End Times: The Prophet Emerges
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Carbon County, Wyoming is like a current running through Daphne's heart.
When life gets too tough to bear in Detroit, Daphne flees to her Uncle Floyd's home, where she believes she'll find solace in the silent hills of her childhood summers. But Daphne's Greyhound bus pulls over in downtown Carbon County and it's not silence that welcomes her. It's trumpets.
Daphne's desire to start again in simple country comfort is instantly dashed as the townsfolk declare that the End Times are here. And incredible occurrences soon support their belief. Daphne does all she can to keep her head down and ignore the signs. She works a job at the local oil rig, helps around the house, hangs out with her pregnant cousin Janie and gets to know Owen, a mysterious motocross racer and fellow roustabout at the rig. But soon a startling discovery shatters her resolve and calls into question all her doubts and fears.
Daphne landed in Carbon County for a reason. She only has to read the signs—and believe.
mean?” she asked. “Is it a sign?” “Whatever, no,” Doug laughed. “Stop being so superstitious. It’s just a big-ass stupid snake.” Doug was no help in situations like these. The Good Lord Jesus Christ himself could probably show up on his doorstep requesting an invitation for dinner, bloody palms and all, and Doug would call him a dirty hippie and turn him away. He was a believer in his own way, of course, but he didn’t always see the meaning in things like Janie did. She turned to her parents
Personnel Only. The flashlight jiggled in Daphne’s hand as she approached, sending the scene into a wavering underwater dance. She reached, trembling, for the edge of the tarp. Her fingertips brushed the surface, which was slick and frigid with dew, and the darkness crouched closer. Gripping the tarp firmly, she pulled the corner back, bracing herself at the plastic crackle that shattered the night’s silence. A large black spider, disturbed in its nocturnal activities, ran across the back of her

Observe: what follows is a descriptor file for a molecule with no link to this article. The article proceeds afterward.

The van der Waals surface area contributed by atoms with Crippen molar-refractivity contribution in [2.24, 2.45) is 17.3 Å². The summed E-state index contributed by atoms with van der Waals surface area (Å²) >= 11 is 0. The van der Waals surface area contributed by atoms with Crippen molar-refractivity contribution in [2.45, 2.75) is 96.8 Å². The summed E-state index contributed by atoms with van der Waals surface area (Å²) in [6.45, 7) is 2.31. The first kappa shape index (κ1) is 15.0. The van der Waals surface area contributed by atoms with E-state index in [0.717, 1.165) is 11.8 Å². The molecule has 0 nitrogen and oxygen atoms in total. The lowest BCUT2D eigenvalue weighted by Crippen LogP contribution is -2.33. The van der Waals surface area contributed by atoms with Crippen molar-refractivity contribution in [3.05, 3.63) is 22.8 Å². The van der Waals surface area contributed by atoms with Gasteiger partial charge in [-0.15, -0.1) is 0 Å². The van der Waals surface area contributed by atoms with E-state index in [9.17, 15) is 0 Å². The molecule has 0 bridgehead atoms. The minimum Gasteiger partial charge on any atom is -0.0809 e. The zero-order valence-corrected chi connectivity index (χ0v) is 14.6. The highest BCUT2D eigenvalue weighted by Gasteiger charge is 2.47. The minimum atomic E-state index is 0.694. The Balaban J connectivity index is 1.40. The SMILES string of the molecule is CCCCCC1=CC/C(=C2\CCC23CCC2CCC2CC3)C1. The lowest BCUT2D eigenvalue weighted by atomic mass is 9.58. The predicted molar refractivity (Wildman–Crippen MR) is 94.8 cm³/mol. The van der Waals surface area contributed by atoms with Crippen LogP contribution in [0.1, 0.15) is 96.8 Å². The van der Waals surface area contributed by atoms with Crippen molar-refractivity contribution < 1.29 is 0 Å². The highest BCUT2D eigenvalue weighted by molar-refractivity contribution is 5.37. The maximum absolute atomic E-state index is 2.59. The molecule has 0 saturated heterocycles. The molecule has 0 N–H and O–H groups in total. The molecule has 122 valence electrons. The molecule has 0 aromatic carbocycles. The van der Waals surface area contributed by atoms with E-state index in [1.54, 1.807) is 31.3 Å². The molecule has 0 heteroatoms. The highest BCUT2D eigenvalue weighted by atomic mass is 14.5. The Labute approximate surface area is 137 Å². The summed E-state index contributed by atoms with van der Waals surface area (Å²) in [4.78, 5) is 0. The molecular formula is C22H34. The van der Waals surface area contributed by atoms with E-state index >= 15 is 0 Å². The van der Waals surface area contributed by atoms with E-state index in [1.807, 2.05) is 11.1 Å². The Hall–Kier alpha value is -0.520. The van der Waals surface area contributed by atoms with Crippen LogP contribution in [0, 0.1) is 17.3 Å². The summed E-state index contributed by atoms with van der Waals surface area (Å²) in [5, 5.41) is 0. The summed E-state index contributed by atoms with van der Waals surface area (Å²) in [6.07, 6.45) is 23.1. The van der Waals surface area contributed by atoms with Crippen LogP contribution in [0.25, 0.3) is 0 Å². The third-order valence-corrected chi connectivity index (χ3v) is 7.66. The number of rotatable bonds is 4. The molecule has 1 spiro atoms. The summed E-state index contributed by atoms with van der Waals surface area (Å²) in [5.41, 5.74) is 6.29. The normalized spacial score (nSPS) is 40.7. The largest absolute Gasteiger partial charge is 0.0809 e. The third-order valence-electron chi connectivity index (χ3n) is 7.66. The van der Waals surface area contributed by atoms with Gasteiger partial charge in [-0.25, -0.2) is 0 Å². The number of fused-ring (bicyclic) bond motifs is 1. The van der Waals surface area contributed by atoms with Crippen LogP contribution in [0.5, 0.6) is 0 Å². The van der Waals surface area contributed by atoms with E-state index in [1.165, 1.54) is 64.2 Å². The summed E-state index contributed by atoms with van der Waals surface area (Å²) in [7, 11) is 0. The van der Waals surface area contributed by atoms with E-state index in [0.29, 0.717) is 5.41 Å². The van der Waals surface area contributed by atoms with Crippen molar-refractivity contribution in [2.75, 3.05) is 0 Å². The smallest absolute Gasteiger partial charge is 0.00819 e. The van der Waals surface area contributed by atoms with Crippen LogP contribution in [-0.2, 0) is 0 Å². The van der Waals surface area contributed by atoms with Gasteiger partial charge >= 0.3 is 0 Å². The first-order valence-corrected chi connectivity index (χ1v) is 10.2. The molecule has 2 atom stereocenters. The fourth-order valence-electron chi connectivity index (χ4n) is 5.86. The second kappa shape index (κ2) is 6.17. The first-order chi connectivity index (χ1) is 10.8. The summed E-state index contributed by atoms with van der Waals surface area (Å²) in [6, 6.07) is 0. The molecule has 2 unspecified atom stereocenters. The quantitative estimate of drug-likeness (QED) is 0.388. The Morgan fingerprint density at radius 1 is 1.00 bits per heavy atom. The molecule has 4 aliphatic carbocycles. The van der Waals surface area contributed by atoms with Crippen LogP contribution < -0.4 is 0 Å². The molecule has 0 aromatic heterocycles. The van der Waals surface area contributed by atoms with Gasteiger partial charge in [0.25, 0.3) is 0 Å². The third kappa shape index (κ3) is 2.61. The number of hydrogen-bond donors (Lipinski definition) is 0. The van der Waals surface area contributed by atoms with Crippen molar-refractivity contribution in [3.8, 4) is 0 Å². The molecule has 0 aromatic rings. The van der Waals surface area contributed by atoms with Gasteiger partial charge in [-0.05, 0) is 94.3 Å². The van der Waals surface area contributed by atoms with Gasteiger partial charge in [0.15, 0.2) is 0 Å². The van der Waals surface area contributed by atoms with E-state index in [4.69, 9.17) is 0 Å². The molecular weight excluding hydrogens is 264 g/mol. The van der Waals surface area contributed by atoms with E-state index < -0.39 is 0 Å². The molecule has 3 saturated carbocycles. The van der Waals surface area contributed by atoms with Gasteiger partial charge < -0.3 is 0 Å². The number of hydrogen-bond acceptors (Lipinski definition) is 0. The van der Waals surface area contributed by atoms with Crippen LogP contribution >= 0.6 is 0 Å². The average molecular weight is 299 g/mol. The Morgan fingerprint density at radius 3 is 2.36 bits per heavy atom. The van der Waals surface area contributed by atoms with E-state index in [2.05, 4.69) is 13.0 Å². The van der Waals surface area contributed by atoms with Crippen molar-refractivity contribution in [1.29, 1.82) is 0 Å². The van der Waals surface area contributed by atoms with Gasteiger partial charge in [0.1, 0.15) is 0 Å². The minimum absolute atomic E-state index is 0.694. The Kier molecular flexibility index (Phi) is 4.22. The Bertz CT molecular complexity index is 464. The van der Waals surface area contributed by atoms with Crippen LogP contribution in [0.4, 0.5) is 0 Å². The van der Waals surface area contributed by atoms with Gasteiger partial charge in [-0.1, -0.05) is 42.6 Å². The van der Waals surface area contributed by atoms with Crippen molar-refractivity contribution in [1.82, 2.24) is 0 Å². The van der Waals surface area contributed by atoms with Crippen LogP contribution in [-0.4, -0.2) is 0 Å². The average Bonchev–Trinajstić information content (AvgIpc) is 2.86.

and fury, the storm of accusations a potent outlet for their misplaced, unprocessed grief. They shook and sneered, lashing at her with their eyes and words, a pack of wolves surrounding their prey. Pastor Ted took stock of the situation. He approached Daphne cautiously, like a cop about to put down a rabid dog. “I think it’s best you leave,” he said solemnly. “This is a delicate time for our congregation, and we’d appreciate it if you left us alone to take care of our own.” His eyes were the
fending off his unwanted advances. The Peytons were good people, godly people who would have taken her at her word, who would have been happy to give her a fresh start. If only the truth hadn’t stuck in her throat when they asked, gagging her with its repulsive magnitude. If only she’d trusted them enough to let them into her past. But she hadn’t, and now she was paying the price: a price that stung so bitterly it caught her with a sharp jab and she doubled over, gasping by the side of the road.
long, loud belch that echoed dankly through the night. Daphne and Owen ducked under the ropes. “Are you sure you want to do this?” Owen whispered. “We can still turn back.” Fear and need pounded through her. She knew that seeing the tablet again could reveal truths she didn’t want to see. Its meaning had been cloudy and incomprehensible the first time, the words mere echoes in her head. Back then it had spoken in riddles. But now, with the death of a firstborn, everything had changed. The